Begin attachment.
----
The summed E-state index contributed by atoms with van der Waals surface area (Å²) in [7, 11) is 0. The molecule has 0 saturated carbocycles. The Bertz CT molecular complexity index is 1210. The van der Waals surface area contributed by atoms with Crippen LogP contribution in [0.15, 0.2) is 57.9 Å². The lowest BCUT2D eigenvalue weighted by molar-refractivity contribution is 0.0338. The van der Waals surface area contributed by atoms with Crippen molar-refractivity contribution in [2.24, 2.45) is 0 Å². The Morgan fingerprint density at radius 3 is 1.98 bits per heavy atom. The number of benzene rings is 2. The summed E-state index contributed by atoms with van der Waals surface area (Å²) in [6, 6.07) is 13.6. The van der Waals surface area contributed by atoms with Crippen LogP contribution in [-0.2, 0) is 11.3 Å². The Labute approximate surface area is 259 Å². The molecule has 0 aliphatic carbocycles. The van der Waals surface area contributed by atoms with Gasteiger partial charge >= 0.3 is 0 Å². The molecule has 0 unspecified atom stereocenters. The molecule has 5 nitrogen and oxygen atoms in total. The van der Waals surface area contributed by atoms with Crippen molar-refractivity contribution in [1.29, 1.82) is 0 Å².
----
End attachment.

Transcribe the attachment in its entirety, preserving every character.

The summed E-state index contributed by atoms with van der Waals surface area (Å²) in [7, 11) is 0. The molecule has 0 saturated carbocycles. The Bertz CT molecular complexity index is 1210. The van der Waals surface area contributed by atoms with Crippen LogP contribution in [0.15, 0.2) is 57.9 Å². The lowest BCUT2D eigenvalue weighted by molar-refractivity contribution is 0.0338. The van der Waals surface area contributed by atoms with Crippen molar-refractivity contribution in [2.24, 2.45) is 0 Å². The Morgan fingerprint density at radius 3 is 1.98 bits per heavy atom. The number of benzene rings is 2. The summed E-state index contributed by atoms with van der Waals surface area (Å²) in [6, 6.07) is 13.6. The van der Waals surface area contributed by atoms with Crippen LogP contribution in [-0.2, 0) is 11.3 Å². The Labute approximate surface area is 259 Å². The molecule has 0 aliphatic carbocycles. The van der Waals surface area contributed by atoms with Gasteiger partial charge >= 0.3 is 0 Å². The molecule has 0 unspecified atom stereocenters. The molecule has 5 nitrogen and oxygen atoms in total. The van der Waals surface area contributed by atoms with Crippen molar-refractivity contribution in [1.29, 1.82) is 0 Å².